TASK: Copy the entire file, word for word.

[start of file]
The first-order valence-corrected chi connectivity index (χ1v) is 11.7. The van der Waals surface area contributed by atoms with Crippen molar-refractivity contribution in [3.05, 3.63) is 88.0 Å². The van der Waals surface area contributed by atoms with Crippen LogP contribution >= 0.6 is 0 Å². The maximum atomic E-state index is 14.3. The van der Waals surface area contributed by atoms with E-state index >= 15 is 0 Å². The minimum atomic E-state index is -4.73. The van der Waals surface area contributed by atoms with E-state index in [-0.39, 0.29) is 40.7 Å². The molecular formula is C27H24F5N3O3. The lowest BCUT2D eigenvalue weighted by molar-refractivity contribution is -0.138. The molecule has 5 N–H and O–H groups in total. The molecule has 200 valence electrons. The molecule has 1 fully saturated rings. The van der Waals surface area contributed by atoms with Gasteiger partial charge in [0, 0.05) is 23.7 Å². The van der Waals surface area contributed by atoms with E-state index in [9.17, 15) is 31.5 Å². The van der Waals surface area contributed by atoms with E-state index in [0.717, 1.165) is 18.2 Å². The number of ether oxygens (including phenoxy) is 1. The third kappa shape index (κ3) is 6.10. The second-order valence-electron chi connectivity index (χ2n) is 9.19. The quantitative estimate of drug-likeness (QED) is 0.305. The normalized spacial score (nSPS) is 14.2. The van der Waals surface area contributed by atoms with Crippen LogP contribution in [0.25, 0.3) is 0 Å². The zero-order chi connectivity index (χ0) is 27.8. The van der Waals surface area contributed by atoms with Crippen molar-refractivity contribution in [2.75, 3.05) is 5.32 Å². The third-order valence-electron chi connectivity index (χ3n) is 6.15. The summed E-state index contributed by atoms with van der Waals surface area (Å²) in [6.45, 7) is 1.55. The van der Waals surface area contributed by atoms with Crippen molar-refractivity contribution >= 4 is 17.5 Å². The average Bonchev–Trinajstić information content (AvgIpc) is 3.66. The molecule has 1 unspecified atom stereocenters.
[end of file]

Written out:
The first-order valence-corrected chi connectivity index (χ1v) is 11.7. The van der Waals surface area contributed by atoms with Crippen molar-refractivity contribution in [3.05, 3.63) is 88.0 Å². The van der Waals surface area contributed by atoms with Crippen LogP contribution >= 0.6 is 0 Å². The maximum atomic E-state index is 14.3. The van der Waals surface area contributed by atoms with E-state index >= 15 is 0 Å². The minimum atomic E-state index is -4.73. The van der Waals surface area contributed by atoms with E-state index in [-0.39, 0.29) is 40.7 Å². The molecular formula is C27H24F5N3O3. The lowest BCUT2D eigenvalue weighted by molar-refractivity contribution is -0.138. The molecule has 5 N–H and O–H groups in total. The molecule has 200 valence electrons. The molecule has 1 fully saturated rings. The van der Waals surface area contributed by atoms with Gasteiger partial charge in [0, 0.05) is 23.7 Å². The van der Waals surface area contributed by atoms with E-state index in [9.17, 15) is 31.5 Å². The van der Waals surface area contributed by atoms with E-state index in [0.717, 1.165) is 18.2 Å². The number of ether oxygens (including phenoxy) is 1. The third kappa shape index (κ3) is 6.10. The second-order valence-electron chi connectivity index (χ2n) is 9.19. The quantitative estimate of drug-likeness (QED) is 0.305. The normalized spacial score (nSPS) is 14.2. The van der Waals surface area contributed by atoms with Crippen LogP contribution in [0.25, 0.3) is 0 Å². The zero-order chi connectivity index (χ0) is 27.8. The van der Waals surface area contributed by atoms with Crippen molar-refractivity contribution in [2.75, 3.05) is 5.32 Å². The third-order valence-electron chi connectivity index (χ3n) is 6.15. The summed E-state index contributed by atoms with van der Waals surface area (Å²) in [6.45, 7) is 1.55. The van der Waals surface area contributed by atoms with Crippen molar-refractivity contribution >= 4 is 17.5 Å². The average Bonchev–Trinajstić information content (AvgIpc) is 3.66. The molecule has 1 unspecified atom stereocenters.